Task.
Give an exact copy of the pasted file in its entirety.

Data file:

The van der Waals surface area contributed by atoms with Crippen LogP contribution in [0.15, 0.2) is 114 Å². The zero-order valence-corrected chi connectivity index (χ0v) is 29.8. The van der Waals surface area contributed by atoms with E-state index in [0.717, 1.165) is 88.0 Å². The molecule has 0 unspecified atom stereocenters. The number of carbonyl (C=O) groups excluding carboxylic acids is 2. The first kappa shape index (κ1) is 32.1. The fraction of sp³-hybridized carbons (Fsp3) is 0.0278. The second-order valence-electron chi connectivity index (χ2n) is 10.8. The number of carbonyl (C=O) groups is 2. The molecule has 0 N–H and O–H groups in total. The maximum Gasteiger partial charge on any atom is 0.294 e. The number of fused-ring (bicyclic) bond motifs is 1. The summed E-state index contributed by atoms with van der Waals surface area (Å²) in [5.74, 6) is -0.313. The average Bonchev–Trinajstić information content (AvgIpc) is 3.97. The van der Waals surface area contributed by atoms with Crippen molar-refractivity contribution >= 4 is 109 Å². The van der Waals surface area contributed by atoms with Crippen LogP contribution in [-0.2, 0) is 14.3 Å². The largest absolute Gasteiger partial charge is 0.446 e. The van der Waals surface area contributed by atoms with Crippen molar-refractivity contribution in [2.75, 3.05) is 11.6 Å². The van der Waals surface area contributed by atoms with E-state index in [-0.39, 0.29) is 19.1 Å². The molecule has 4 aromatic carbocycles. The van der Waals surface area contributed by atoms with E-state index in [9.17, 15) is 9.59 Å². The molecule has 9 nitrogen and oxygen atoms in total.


The van der Waals surface area contributed by atoms with Crippen LogP contribution in [0.15, 0.2) is 114 Å². The zero-order valence-corrected chi connectivity index (χ0v) is 29.8. The van der Waals surface area contributed by atoms with E-state index in [0.717, 1.165) is 88.0 Å². The molecule has 0 unspecified atom stereocenters. The number of carbonyl (C=O) groups excluding carboxylic acids is 2. The first kappa shape index (κ1) is 32.1. The fraction of sp³-hybridized carbons (Fsp3) is 0.0278. The second-order valence-electron chi connectivity index (χ2n) is 10.8. The number of carbonyl (C=O) groups is 2. The molecule has 0 N–H and O–H groups in total. The maximum Gasteiger partial charge on any atom is 0.294 e. The number of fused-ring (bicyclic) bond motifs is 1. The summed E-state index contributed by atoms with van der Waals surface area (Å²) in [5.74, 6) is -0.313. The average Bonchev–Trinajstić information content (AvgIpc) is 3.97. The van der Waals surface area contributed by atoms with Crippen molar-refractivity contribution >= 4 is 109 Å². The van der Waals surface area contributed by atoms with Crippen LogP contribution in [-0.2, 0) is 14.3 Å². The largest absolute Gasteiger partial charge is 0.446 e. The van der Waals surface area contributed by atoms with Crippen molar-refractivity contribution in [2.75, 3.05) is 11.6 Å². The van der Waals surface area contributed by atoms with E-state index in [-0.39, 0.29) is 19.1 Å². The molecule has 4 aromatic carbocycles. The van der Waals surface area contributed by atoms with E-state index in [9.17, 15) is 9.59 Å². The molecule has 9 nitrogen and oxygen atoms in total.